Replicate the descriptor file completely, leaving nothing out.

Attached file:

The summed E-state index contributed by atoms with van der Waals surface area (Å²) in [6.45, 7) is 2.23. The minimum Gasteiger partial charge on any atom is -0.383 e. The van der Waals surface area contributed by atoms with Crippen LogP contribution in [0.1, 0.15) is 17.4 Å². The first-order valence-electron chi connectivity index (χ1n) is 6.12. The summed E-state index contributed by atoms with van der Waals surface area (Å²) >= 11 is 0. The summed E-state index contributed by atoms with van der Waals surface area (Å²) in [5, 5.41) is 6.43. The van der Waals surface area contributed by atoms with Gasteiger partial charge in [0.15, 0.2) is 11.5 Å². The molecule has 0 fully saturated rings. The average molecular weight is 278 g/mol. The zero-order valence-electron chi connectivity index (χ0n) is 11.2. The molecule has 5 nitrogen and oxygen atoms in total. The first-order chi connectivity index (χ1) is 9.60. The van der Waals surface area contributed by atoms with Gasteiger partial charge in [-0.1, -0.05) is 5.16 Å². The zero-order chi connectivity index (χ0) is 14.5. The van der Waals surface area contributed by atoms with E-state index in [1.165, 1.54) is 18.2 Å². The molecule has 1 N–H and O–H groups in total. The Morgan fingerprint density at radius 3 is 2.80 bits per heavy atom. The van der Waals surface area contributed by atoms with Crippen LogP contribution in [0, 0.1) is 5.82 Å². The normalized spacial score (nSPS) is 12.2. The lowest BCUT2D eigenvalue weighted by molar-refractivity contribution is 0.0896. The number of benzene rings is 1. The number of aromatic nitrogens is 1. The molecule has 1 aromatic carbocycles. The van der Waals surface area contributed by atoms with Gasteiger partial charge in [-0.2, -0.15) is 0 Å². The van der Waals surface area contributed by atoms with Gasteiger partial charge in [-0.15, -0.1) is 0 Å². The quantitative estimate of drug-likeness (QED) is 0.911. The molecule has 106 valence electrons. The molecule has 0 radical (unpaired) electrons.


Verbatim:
The summed E-state index contributed by atoms with van der Waals surface area (Å²) in [6.45, 7) is 2.23. The minimum Gasteiger partial charge on any atom is -0.383 e. The van der Waals surface area contributed by atoms with Crippen LogP contribution in [0.1, 0.15) is 17.4 Å². The first-order valence-electron chi connectivity index (χ1n) is 6.12. The summed E-state index contributed by atoms with van der Waals surface area (Å²) >= 11 is 0. The summed E-state index contributed by atoms with van der Waals surface area (Å²) in [5, 5.41) is 6.43. The van der Waals surface area contributed by atoms with Gasteiger partial charge in [0.15, 0.2) is 11.5 Å². The molecule has 0 fully saturated rings. The average molecular weight is 278 g/mol. The zero-order valence-electron chi connectivity index (χ0n) is 11.2. The molecule has 5 nitrogen and oxygen atoms in total. The first-order chi connectivity index (χ1) is 9.60. The van der Waals surface area contributed by atoms with Gasteiger partial charge in [-0.1, -0.05) is 5.16 Å². The zero-order chi connectivity index (χ0) is 14.5. The van der Waals surface area contributed by atoms with E-state index in [1.165, 1.54) is 18.2 Å². The molecule has 1 N–H and O–H groups in total. The Morgan fingerprint density at radius 3 is 2.80 bits per heavy atom. The van der Waals surface area contributed by atoms with Crippen LogP contribution in [0, 0.1) is 5.82 Å². The normalized spacial score (nSPS) is 12.2. The lowest BCUT2D eigenvalue weighted by molar-refractivity contribution is 0.0896. The number of benzene rings is 1. The number of aromatic nitrogens is 1. The molecule has 1 aromatic carbocycles. The van der Waals surface area contributed by atoms with Gasteiger partial charge in [-0.2, -0.15) is 0 Å². The van der Waals surface area contributed by atoms with Gasteiger partial charge in [-0.15, -0.1) is 0 Å². The quantitative estimate of drug-likeness (QED) is 0.911. The molecule has 106 valence electrons. The molecule has 0 radical (unpaired) electrons.